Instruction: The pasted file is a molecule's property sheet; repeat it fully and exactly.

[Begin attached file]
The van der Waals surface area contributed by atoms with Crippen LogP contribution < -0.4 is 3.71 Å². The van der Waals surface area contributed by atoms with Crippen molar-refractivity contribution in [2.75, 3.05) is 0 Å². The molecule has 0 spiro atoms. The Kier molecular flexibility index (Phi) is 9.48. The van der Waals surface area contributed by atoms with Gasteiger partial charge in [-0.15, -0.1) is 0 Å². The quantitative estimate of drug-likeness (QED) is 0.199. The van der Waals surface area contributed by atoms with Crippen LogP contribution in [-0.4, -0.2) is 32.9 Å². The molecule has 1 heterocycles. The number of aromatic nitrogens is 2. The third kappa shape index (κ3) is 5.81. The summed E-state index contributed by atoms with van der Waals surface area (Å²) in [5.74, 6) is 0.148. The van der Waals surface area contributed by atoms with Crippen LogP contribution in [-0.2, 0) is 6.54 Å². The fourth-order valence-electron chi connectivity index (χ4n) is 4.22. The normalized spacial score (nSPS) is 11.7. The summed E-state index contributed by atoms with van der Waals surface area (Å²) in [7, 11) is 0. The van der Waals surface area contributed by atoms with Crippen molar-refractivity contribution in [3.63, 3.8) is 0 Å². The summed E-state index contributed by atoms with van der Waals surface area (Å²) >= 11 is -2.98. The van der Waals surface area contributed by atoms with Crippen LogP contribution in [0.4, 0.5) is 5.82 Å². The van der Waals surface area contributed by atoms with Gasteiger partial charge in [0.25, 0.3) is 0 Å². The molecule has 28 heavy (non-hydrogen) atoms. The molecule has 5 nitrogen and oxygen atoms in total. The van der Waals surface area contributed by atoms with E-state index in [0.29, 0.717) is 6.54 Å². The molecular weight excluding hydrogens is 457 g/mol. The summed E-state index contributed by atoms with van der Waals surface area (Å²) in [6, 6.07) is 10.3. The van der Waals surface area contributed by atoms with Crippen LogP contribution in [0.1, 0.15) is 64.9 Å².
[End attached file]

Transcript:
The van der Waals surface area contributed by atoms with Crippen LogP contribution < -0.4 is 3.71 Å². The van der Waals surface area contributed by atoms with Crippen molar-refractivity contribution in [2.75, 3.05) is 0 Å². The molecule has 0 spiro atoms. The Kier molecular flexibility index (Phi) is 9.48. The van der Waals surface area contributed by atoms with Gasteiger partial charge in [-0.15, -0.1) is 0 Å². The quantitative estimate of drug-likeness (QED) is 0.199. The van der Waals surface area contributed by atoms with Crippen LogP contribution in [-0.4, -0.2) is 32.9 Å². The molecule has 1 heterocycles. The number of aromatic nitrogens is 2. The third kappa shape index (κ3) is 5.81. The summed E-state index contributed by atoms with van der Waals surface area (Å²) in [5.74, 6) is 0.148. The van der Waals surface area contributed by atoms with Crippen LogP contribution in [-0.2, 0) is 6.54 Å². The fourth-order valence-electron chi connectivity index (χ4n) is 4.22. The normalized spacial score (nSPS) is 11.7. The summed E-state index contributed by atoms with van der Waals surface area (Å²) in [7, 11) is 0. The van der Waals surface area contributed by atoms with Crippen molar-refractivity contribution in [3.63, 3.8) is 0 Å². The summed E-state index contributed by atoms with van der Waals surface area (Å²) >= 11 is -2.98. The van der Waals surface area contributed by atoms with Crippen LogP contribution in [0.4, 0.5) is 5.82 Å². The van der Waals surface area contributed by atoms with Gasteiger partial charge in [0.25, 0.3) is 0 Å². The molecule has 28 heavy (non-hydrogen) atoms. The molecule has 5 nitrogen and oxygen atoms in total. The van der Waals surface area contributed by atoms with E-state index in [0.29, 0.717) is 6.54 Å². The molecular weight excluding hydrogens is 457 g/mol. The summed E-state index contributed by atoms with van der Waals surface area (Å²) in [6, 6.07) is 10.3. The van der Waals surface area contributed by atoms with Crippen LogP contribution in [0.1, 0.15) is 64.9 Å².